Then I finished the series, and recorded a much more positive review. The show finally came together, and the last half worked beautifully.
Which led to a few interesting comments. Folks were, shall we say, surprised at my change of heart.
Some folks complain when I review just the first few episodes or volumes of a work. “That’s not fair,” they say.
But my first review wasn’t wrong.
My first review looked at the first three episodes, and formed an opinion based on the information presented there. The first three episodes were monster-of-the-week stories. They were uninteresting.
If a show is uninteresting for its first 3 episodes, that’s an important data point. As long as you, the reader, understand the context of the review–how many episodes or volumes the reviewer saw or read–you can glean useful information.
I’d love to watch every episode and read every volume of every anime or manga that comes across my desk. But there are some works that don’t appear to be worth my time. I maintain that it’s useful to state that.
Keirii Kashii left the following comment, which got me thinking:
Manga is definately classier than things like Fairly Odd Parents and such. American cartoons tend to have cheap jokes, and worse art.
First off, no offense to Keirii, but it’s a bit unfair to compare one society’s comics with another society’s animation. They’re too different. Comparing manga to American comics would be much more fruitful, and there’s plenty of classy fare in American comics.
However, when you compare Japan’s and America’s television animation, the statement is absolutely true.
I wouldn’t call American art worse, as that implies an objective standard. A nice still from Foster’s Home for Imaginary Friends has plenty of charm and artistic merit.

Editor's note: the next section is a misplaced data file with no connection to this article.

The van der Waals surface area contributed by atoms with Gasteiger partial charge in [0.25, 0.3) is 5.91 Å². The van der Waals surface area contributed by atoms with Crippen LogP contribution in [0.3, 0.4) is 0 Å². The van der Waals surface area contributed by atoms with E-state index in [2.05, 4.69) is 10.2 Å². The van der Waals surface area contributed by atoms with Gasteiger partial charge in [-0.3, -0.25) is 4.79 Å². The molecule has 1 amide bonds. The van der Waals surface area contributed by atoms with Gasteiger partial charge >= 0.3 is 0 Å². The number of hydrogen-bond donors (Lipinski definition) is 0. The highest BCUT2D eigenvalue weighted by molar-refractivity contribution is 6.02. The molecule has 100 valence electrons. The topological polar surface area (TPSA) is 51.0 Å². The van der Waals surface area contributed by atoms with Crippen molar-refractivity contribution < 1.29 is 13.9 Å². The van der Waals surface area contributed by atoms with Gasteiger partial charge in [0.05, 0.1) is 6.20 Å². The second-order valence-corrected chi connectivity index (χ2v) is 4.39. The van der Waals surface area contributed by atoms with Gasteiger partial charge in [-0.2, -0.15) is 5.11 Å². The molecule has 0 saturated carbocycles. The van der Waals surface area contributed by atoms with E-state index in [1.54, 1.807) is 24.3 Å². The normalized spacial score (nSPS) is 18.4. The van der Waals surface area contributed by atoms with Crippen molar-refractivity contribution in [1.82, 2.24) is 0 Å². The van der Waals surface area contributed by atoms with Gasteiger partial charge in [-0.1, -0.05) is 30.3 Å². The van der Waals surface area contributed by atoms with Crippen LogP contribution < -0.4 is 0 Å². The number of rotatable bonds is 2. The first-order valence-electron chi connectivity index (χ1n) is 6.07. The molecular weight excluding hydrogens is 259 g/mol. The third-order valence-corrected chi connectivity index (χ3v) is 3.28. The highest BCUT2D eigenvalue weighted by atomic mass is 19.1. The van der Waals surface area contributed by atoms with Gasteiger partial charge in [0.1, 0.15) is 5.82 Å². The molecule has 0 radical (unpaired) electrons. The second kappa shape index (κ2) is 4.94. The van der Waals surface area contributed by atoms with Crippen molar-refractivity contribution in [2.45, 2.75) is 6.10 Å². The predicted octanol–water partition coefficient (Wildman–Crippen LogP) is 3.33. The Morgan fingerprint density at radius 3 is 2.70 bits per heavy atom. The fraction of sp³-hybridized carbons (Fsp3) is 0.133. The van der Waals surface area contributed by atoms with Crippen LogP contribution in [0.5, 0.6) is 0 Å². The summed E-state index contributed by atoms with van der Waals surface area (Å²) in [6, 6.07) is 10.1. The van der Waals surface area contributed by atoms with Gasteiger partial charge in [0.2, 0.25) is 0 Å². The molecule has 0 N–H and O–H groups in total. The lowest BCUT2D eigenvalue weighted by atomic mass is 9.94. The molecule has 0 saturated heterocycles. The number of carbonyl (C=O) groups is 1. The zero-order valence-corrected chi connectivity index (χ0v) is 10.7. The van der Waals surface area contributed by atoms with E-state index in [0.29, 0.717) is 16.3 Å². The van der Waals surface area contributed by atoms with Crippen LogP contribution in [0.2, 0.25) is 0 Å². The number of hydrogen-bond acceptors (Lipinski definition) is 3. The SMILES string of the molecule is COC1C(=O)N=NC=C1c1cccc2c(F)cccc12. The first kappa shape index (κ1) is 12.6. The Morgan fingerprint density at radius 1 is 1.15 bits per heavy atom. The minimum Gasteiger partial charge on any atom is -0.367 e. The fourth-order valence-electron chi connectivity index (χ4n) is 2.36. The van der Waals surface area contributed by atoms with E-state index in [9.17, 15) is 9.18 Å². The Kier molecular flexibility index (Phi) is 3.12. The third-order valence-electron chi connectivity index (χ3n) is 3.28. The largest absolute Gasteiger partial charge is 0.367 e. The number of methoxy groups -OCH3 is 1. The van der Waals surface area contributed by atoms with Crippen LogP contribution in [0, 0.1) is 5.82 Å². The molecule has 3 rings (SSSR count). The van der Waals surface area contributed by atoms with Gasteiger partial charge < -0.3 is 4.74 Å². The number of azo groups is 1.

But American cartoons certainly don’t have the visual finesse of anime, even comparing kids’ shows like Foster’s Home and Fairly OddParents to Japanese kids’ shows like Astro Boy and Precure. American animation tends to have much more limited and more simplistic facial expressions than anime. Anime characters can show a surprisingly subtle array of emotions simultaneously: surprise, fear, and determination, for example.
On the gripping hand, allow me to defend American cartoons for a moment.
First, American cartoons have a much more limited stable of animation talent. Japan has been producing dozens of new anime series every year for decades. America sees far fewer shows, and many of those were outsourced to Japan. So the talent pool is smaller in America.
Also, American television animation has a long tradition of extremely limited animation, thanks to
American action animation is often outsourced to Japan. But that’s the animation that often stretches animators’ muscles the most, leading to a certain amount of atrophy in TV animators’ abilities.